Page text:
Saturday, February 27, 2016

EGA Challenge First Piece

This year's challenge is a set of 3 related designs. Unlike the Master Craftsman program, there is no "fail" - well there may be, but it doesn't hurt like the MC program. And I can get some feedback for improvements. My three pieces are sea and shore related, as I want to try out some representations of the sea, waves, water and reflection. I painted the background on Dupioni silk:

I decided to cut off the top, as the distant hills make the scale of the foreground all wonky. There are 3 gulls, and two of them are partially reflected on the wet sand. The surf was done with deconstructed flair thread.
Not perfect, but definitely has possibilities. I think if the sea and wet sand were painted darker, it would look better.
I plan to put some rocks on the bottom right to balance the picture.


I have the second piece painted, but have not started on it yet. These are anemones (without the tentacles) among rocks and seaweeds.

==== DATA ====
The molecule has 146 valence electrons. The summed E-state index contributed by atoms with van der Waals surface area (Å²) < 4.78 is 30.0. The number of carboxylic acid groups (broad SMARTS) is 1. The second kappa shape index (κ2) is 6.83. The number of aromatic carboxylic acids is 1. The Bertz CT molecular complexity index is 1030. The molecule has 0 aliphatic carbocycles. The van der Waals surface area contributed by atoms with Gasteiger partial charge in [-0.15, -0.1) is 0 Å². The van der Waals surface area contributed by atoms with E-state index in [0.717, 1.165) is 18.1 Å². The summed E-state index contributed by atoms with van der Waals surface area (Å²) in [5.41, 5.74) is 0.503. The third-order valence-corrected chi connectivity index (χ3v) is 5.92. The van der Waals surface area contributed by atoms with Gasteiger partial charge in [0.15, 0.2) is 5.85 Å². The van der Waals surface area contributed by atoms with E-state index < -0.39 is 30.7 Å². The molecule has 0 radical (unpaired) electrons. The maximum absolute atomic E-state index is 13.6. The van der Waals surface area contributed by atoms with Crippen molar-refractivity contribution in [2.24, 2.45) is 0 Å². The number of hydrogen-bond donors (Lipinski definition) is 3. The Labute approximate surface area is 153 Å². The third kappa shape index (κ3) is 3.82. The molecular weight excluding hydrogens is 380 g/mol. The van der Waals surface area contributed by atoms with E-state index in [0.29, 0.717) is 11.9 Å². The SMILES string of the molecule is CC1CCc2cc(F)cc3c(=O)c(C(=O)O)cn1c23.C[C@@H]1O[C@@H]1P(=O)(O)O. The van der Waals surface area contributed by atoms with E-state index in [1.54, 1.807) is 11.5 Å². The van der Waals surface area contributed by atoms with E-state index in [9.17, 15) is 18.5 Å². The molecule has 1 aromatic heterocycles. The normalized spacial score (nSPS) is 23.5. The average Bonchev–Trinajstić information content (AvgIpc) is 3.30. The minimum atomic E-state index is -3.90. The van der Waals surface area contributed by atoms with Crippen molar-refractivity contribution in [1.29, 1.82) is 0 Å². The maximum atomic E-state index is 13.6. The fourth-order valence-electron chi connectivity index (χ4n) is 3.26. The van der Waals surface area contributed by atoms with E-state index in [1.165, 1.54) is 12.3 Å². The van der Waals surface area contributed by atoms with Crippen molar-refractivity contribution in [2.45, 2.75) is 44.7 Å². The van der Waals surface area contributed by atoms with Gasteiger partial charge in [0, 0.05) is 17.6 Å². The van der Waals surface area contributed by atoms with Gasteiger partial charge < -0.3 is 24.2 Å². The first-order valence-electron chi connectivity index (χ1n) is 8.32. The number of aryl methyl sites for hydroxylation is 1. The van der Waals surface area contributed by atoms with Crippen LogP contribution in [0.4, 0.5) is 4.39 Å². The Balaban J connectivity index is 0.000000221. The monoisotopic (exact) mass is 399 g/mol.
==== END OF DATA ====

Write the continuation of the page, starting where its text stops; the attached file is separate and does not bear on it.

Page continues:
Saturday, February 6, 2016

Big Goldfish Tails

Both tail fins are done; and I have to shelf this for a while. I over subscribed myself for the next 6 months: 3 pieces due for EGA Challenge program, and 2 pieces plus paper for the EGA Master Craftsman program Step 5 (almost there!)

Wonder when I'm ever going to get back to Antique Mirrors...sigh..

Monday, February 1, 2016

Second Goldfish Tail

In addition to shell powder and tissue transfer for superposition, there is a third alternative (probably unsanctioned by traditionalists). The instructions for this piece call for shining a light under the fabric that allows the underlying stitch lines to show through. That was how the right tail veins were stitched. Here's the jury-rigged set-up. The photo was tilted to show the lamp being clamped to shine underneath the fabric.
It takes some getting used to; as the light bulb interferes with my knees and the needle when the needle is underneath. But it is much easier than either shell powder or tissue transfer. And of course this technique only works on thin fabrics, i.e., not on my Antique Mirror piece. (sigh!)
Today's progress: